I’d think twice before considering a massive camping adventure, but a long-weekend staying in B&Bs to explore the back-roads of the UK and beyond is an attractive proposition. I’d certainly be more comfortable on steep, badly cambered gravel turns with this little machine than I would on my tall, heavy adventure bike, and with KTM's range of PowerParts, there are options for panniers and a tank bag.
The 835mm seat doesn’t sound the lowest, but at 5’11” I was able to easily plant both feet flat on the floor. And it’s not an uncomfortable place to be either – there’s no distracting vibration through the seat, pegs or bars, and my legs were in a very natural position.
Compared to the £9099 KTM 690R, you lose 30mm in seat height, but also 2bhp and, more disappointingly, cornering ABS. Oh, and you gain 1kg. But really, besides the sharper styling of the R-model, I much prefer this lower-priced standard version.
A reasonable amount of space under the pillion seat is welcome
Little to dislike
The three drive modes affect only throttle response, not peak power. Sport, Street and Rain get progressively softer, and while I initially preferred the less-snappy Street mode, I ended up using Sport for most of my test. On the wet evening ride, I found Street still more than safe enough, though Rain doesn’t dull things to a boring extent. It’s there if you want it.
The mirrors are great, rarely showing much vibration, though they are quite close to the bars – they can foul your hand if you’re going for a quick wave, but it’s no real problem.
What did annoy me was the colour dash – in the evening it was fine, and in sunlight it’s not always bad, but on an overcast day, reflecting white clouds, I really struggled to read the display.
As standard, it shows revs, speed, gear, engine temperature, fuel level, drive mode, time, air temperature and odometer. This screen can lack contrast in some conditions, but reading the trips – which require a flick of the left switchgear – can mean leaning over to shield the display with your helmet, then looking far too long for the small digits. Tilting the unit back, and adding a small hood would surely have helped here.
I found it a little frustrating that I couldn’t customise the main screen to show trip distance and economy, but the favourites screen is just one click away, and can be set to display any of the options, including range, trip time, economy and more.
In any of the menus, the speed is displayed on the right, but essentials like revs and gear are temporarily lost. When your fuel level’s low, the bottom bar of the pretty accurate gauge turns orange, and a warning appears on screen. Pushing reasonably hard on back roads, I saw 54.5mpg on the clocks. On the motorway it read 66.5mpg, for an overall average of 56.6mpg. The gauge was at the last bar by 110miles – not bad for a 14 litre tank, and I’d used just over 10 litres. By my calculations, I averaged 49mpg, so the KTM might be a little optimistic, but 150miles would be possible from this tank.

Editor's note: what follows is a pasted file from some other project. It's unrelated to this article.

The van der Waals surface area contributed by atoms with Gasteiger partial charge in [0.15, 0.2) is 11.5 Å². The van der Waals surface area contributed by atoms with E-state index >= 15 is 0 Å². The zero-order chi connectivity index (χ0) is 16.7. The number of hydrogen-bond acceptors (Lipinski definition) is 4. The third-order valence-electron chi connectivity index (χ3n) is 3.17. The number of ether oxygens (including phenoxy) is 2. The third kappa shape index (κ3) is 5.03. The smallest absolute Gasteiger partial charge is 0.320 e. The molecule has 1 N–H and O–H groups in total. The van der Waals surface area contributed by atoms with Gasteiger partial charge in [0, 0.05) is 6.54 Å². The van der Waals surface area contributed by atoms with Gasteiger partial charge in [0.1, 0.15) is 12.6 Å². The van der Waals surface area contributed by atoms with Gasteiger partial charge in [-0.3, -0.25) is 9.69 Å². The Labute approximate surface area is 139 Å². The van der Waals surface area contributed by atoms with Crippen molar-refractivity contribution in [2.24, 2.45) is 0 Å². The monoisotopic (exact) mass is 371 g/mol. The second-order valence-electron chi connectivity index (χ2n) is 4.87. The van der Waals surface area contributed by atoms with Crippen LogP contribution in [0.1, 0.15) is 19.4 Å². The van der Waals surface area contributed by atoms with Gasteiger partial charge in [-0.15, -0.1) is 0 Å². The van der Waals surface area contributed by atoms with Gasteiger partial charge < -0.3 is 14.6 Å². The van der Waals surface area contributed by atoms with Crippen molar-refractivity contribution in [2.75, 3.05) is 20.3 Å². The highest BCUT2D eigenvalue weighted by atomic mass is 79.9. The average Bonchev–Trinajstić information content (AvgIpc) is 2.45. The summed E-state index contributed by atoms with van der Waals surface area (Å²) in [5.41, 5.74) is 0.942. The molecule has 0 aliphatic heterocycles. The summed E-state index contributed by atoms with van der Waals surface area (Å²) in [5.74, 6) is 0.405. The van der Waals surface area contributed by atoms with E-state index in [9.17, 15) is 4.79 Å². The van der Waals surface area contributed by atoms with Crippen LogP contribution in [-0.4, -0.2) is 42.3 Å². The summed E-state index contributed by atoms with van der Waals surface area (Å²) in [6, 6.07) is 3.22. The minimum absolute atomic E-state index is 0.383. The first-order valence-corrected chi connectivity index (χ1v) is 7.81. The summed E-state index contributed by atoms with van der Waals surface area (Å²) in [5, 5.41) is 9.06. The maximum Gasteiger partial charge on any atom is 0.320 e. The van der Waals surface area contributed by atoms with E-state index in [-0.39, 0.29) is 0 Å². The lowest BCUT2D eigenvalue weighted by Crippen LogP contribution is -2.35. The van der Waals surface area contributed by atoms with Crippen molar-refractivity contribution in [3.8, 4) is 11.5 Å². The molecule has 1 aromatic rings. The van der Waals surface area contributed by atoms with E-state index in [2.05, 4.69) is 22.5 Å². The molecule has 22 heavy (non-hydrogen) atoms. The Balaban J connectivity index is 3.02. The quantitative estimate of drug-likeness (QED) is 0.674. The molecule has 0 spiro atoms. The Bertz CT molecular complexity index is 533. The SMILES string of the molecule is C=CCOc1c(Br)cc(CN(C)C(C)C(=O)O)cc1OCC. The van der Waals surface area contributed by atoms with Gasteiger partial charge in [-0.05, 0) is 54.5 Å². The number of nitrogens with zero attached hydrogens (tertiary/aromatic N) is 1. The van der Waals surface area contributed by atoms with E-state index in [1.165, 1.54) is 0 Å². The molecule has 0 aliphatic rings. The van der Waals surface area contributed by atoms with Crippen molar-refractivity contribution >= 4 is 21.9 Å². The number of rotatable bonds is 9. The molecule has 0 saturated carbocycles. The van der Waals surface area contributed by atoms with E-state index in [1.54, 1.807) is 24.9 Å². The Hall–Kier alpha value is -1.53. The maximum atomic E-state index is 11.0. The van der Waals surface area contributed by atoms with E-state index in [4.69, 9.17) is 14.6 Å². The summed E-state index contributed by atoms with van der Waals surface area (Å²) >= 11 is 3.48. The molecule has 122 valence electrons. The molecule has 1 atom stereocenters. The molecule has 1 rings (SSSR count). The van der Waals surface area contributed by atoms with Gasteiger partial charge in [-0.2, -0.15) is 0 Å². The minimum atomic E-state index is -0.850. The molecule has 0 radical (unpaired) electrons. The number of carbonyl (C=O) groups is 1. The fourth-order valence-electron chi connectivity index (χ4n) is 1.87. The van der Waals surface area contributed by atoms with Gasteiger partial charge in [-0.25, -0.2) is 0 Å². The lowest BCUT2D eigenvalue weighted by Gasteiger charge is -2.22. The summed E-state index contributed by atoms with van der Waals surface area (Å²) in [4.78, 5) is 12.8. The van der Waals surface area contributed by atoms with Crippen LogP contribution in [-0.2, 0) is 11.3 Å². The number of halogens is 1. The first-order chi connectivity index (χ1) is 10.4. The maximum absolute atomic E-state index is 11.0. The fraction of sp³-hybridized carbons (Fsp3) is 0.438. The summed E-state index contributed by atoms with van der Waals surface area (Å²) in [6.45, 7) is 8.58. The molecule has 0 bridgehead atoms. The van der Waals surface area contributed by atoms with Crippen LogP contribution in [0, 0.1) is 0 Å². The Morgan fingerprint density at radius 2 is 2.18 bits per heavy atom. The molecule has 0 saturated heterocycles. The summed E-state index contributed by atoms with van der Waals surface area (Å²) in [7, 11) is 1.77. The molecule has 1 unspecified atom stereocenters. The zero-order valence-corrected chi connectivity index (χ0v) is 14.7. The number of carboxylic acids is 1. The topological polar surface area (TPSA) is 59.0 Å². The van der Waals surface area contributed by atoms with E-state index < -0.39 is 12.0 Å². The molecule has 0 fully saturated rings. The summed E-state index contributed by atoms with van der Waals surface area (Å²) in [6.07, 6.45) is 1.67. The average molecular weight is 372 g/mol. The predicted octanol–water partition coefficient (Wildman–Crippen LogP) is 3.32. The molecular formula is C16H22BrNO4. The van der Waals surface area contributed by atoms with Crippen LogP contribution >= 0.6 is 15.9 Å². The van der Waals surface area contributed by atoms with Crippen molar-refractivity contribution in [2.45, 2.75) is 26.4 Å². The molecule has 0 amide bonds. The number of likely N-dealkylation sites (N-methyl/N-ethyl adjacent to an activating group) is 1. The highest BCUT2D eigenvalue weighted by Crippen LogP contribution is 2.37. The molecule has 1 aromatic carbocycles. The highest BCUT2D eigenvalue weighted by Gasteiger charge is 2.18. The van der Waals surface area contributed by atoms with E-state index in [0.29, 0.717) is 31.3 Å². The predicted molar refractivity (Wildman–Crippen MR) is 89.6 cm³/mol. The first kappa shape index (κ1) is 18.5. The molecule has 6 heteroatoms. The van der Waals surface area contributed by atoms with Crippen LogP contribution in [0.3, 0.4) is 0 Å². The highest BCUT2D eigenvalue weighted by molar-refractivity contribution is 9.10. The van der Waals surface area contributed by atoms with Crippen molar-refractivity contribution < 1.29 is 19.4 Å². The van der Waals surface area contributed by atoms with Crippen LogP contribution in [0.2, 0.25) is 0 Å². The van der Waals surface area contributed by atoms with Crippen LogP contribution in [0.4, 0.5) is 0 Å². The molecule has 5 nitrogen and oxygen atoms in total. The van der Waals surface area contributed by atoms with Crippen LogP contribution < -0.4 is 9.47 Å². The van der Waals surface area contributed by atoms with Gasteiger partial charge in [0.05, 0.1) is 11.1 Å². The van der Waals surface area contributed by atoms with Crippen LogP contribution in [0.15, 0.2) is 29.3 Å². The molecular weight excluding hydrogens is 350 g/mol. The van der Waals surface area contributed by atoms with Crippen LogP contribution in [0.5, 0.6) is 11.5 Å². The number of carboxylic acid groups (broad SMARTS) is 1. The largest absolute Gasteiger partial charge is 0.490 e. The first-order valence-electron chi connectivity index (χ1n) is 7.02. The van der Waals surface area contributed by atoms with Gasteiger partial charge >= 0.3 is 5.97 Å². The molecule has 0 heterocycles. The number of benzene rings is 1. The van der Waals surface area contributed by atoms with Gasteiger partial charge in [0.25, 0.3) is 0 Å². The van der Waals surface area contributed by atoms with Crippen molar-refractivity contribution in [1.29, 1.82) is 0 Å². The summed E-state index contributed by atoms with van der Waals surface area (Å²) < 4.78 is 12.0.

Another bone of contention is the gearbox – it's not bad by any stretch, but I thought it was a little clunky at times, and found a few false neutrals during hurried clutchless upshifts. To be fair though, this became less of an issue as I grew more used to the selector's action, and while it's not the slickest ’box, it doesn't spoil the enjoyment of a ride, despite being used so much.
Compared to my own 1050 Adventure, the 690 is a real lightweight
Would I buy one?
I’ve long considered my 1050 Adventure to be my perfect all-rounder – capable of hauling plenty of luggage and my wife, but hugely enjoyable on twisty back roads, if a little large at times. The 690 might not be the load-lugger I sometimes need, but it’s one of the most enjoyable bikes I’ve used for a day of exploring back-roads.
Whether you’re nailing it, out for a more gentle ride to take in the scenery, or commuting through city traffic, the 690 is a brilliantly capable piece of machinery.
2016 KTM 690 Duke
New price: £7799
Bore x Stroke: 105x80mm
Engine layout: DOHC four-valve single cylinder, liquid-cooled
Power: 73bhp @ 8000rpm
Torque: 55lb-ft @ 6500rpm
Average fuel consumption: 56.6mpg (tested)
Tank size: 14l
Max range to empty (theoretical): 150
Actual range to fuel light: 112
Rider aids: ABS, traction control
Frame: Steel trellis with alloy subframe
Front suspension: 43mm USD WP forks
Front suspension adjustment: none
Rear suspension: WP shock with Pro-Lever linkage
Rear suspension adjustment: Preload only
Front brake: Single 320mm disc with four-piston Brembo radially-mounted monoblock caliper
Rear brake: Single 240mm disc with Brembo single-piston caliper
Front tyre: Metzeler Sportec M7 RR 120/70 R17
Rear tyre: Metzeler Sportec M7 RR 160/60 R17
Rake/trail: Rake/trail: 63.5°/not available
Seat height: 835mm
Kerb weight: 166kg